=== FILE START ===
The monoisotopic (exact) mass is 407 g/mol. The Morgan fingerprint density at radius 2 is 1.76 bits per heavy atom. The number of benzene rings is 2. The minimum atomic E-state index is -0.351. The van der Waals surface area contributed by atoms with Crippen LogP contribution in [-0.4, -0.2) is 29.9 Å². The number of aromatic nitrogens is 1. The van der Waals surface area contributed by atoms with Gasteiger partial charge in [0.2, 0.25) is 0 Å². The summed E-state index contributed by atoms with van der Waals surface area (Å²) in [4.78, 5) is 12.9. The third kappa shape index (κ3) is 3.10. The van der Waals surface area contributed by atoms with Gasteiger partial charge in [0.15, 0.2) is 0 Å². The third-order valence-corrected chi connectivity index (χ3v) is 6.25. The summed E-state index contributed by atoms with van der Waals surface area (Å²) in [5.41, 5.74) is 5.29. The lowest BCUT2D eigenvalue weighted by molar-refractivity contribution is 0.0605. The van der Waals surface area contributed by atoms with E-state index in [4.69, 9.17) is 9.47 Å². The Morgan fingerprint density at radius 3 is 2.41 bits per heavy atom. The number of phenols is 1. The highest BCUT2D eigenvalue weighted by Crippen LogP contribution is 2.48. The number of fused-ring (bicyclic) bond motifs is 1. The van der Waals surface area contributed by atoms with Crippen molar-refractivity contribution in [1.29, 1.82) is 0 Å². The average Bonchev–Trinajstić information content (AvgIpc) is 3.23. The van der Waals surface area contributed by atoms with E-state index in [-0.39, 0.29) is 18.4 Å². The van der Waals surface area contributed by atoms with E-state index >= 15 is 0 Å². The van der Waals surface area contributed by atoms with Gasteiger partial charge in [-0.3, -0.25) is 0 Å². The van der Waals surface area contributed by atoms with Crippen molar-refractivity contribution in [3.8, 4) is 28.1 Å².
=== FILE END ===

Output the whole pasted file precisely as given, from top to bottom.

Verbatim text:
The monoisotopic (exact) mass is 407 g/mol. The Morgan fingerprint density at radius 2 is 1.76 bits per heavy atom. The number of benzene rings is 2. The minimum atomic E-state index is -0.351. The van der Waals surface area contributed by atoms with Crippen LogP contribution in [-0.4, -0.2) is 29.9 Å². The number of aromatic nitrogens is 1. The van der Waals surface area contributed by atoms with Gasteiger partial charge in [0.2, 0.25) is 0 Å². The summed E-state index contributed by atoms with van der Waals surface area (Å²) in [4.78, 5) is 12.9. The third kappa shape index (κ3) is 3.10. The van der Waals surface area contributed by atoms with Gasteiger partial charge in [0.15, 0.2) is 0 Å². The third-order valence-corrected chi connectivity index (χ3v) is 6.25. The summed E-state index contributed by atoms with van der Waals surface area (Å²) in [5.41, 5.74) is 5.29. The lowest BCUT2D eigenvalue weighted by molar-refractivity contribution is 0.0605. The van der Waals surface area contributed by atoms with E-state index in [4.69, 9.17) is 9.47 Å². The Morgan fingerprint density at radius 3 is 2.41 bits per heavy atom. The number of phenols is 1. The highest BCUT2D eigenvalue weighted by Crippen LogP contribution is 2.48. The number of fused-ring (bicyclic) bond motifs is 1. The van der Waals surface area contributed by atoms with Crippen molar-refractivity contribution in [1.29, 1.82) is 0 Å². The average Bonchev–Trinajstić information content (AvgIpc) is 3.23. The van der Waals surface area contributed by atoms with E-state index in [-0.39, 0.29) is 18.4 Å². The van der Waals surface area contributed by atoms with E-state index >= 15 is 0 Å². The van der Waals surface area contributed by atoms with Gasteiger partial charge in [-0.3, -0.25) is 0 Å². The van der Waals surface area contributed by atoms with Crippen molar-refractivity contribution in [3.8, 4) is 28.1 Å².